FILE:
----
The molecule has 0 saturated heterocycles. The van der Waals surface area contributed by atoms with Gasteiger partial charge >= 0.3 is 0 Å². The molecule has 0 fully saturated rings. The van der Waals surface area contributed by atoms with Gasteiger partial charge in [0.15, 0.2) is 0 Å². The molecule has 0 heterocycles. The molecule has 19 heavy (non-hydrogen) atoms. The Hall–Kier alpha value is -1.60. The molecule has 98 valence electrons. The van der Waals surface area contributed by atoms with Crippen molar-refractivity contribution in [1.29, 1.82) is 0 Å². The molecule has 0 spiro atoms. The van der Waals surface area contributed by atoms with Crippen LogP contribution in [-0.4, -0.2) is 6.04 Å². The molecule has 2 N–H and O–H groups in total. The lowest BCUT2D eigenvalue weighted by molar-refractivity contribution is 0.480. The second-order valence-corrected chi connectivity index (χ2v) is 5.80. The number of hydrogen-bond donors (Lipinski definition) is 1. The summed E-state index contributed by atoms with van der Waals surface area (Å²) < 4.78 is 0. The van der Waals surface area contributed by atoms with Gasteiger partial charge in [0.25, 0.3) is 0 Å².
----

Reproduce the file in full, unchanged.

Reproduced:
The molecule has 0 saturated heterocycles. The van der Waals surface area contributed by atoms with Gasteiger partial charge >= 0.3 is 0 Å². The molecule has 0 fully saturated rings. The van der Waals surface area contributed by atoms with Gasteiger partial charge in [0.15, 0.2) is 0 Å². The molecule has 0 heterocycles. The molecule has 19 heavy (non-hydrogen) atoms. The Hall–Kier alpha value is -1.60. The molecule has 98 valence electrons. The van der Waals surface area contributed by atoms with Crippen molar-refractivity contribution in [1.29, 1.82) is 0 Å². The molecule has 0 spiro atoms. The van der Waals surface area contributed by atoms with Crippen LogP contribution in [-0.4, -0.2) is 6.04 Å². The molecule has 2 N–H and O–H groups in total. The lowest BCUT2D eigenvalue weighted by molar-refractivity contribution is 0.480. The second-order valence-corrected chi connectivity index (χ2v) is 5.80. The number of hydrogen-bond donors (Lipinski definition) is 1. The summed E-state index contributed by atoms with van der Waals surface area (Å²) < 4.78 is 0. The van der Waals surface area contributed by atoms with Gasteiger partial charge in [0.25, 0.3) is 0 Å².